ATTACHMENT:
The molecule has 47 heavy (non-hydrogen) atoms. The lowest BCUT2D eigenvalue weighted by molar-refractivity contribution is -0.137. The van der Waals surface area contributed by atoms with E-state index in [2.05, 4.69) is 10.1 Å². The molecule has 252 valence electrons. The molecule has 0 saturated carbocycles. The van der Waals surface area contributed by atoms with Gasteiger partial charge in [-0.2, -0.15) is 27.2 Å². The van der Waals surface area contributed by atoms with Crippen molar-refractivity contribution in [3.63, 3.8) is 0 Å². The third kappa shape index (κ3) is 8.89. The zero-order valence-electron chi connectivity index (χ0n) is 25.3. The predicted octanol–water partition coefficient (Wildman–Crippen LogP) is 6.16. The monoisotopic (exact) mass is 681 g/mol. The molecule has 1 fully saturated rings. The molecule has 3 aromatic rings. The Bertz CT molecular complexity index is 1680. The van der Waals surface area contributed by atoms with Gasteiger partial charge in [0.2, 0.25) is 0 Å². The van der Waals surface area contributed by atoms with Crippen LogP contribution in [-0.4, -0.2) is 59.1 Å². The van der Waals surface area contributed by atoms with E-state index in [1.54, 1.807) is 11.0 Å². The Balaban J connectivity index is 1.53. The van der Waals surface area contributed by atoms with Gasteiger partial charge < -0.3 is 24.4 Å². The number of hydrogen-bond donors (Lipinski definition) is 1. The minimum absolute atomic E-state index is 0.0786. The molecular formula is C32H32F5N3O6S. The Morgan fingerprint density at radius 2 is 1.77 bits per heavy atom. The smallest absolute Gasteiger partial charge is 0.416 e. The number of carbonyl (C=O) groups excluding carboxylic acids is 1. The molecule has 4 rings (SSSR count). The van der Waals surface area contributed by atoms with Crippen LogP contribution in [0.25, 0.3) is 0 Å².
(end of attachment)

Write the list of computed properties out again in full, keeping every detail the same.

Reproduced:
The molecule has 47 heavy (non-hydrogen) atoms. The lowest BCUT2D eigenvalue weighted by molar-refractivity contribution is -0.137. The van der Waals surface area contributed by atoms with E-state index in [2.05, 4.69) is 10.1 Å². The molecule has 252 valence electrons. The molecule has 0 saturated carbocycles. The van der Waals surface area contributed by atoms with Gasteiger partial charge in [-0.2, -0.15) is 27.2 Å². The van der Waals surface area contributed by atoms with Crippen molar-refractivity contribution in [3.63, 3.8) is 0 Å². The third kappa shape index (κ3) is 8.89. The zero-order valence-electron chi connectivity index (χ0n) is 25.3. The predicted octanol–water partition coefficient (Wildman–Crippen LogP) is 6.16. The monoisotopic (exact) mass is 681 g/mol. The molecule has 1 fully saturated rings. The molecule has 3 aromatic rings. The Bertz CT molecular complexity index is 1680. The van der Waals surface area contributed by atoms with Gasteiger partial charge in [0.2, 0.25) is 0 Å². The van der Waals surface area contributed by atoms with Crippen LogP contribution in [-0.4, -0.2) is 59.1 Å². The van der Waals surface area contributed by atoms with E-state index in [1.54, 1.807) is 11.0 Å². The Balaban J connectivity index is 1.53. The van der Waals surface area contributed by atoms with Gasteiger partial charge < -0.3 is 24.4 Å². The number of hydrogen-bond donors (Lipinski definition) is 1. The minimum absolute atomic E-state index is 0.0786. The molecular formula is C32H32F5N3O6S. The Morgan fingerprint density at radius 2 is 1.77 bits per heavy atom. The smallest absolute Gasteiger partial charge is 0.416 e. The number of carbonyl (C=O) groups excluding carboxylic acids is 1. The molecule has 4 rings (SSSR count). The van der Waals surface area contributed by atoms with Crippen LogP contribution in [0.25, 0.3) is 0 Å².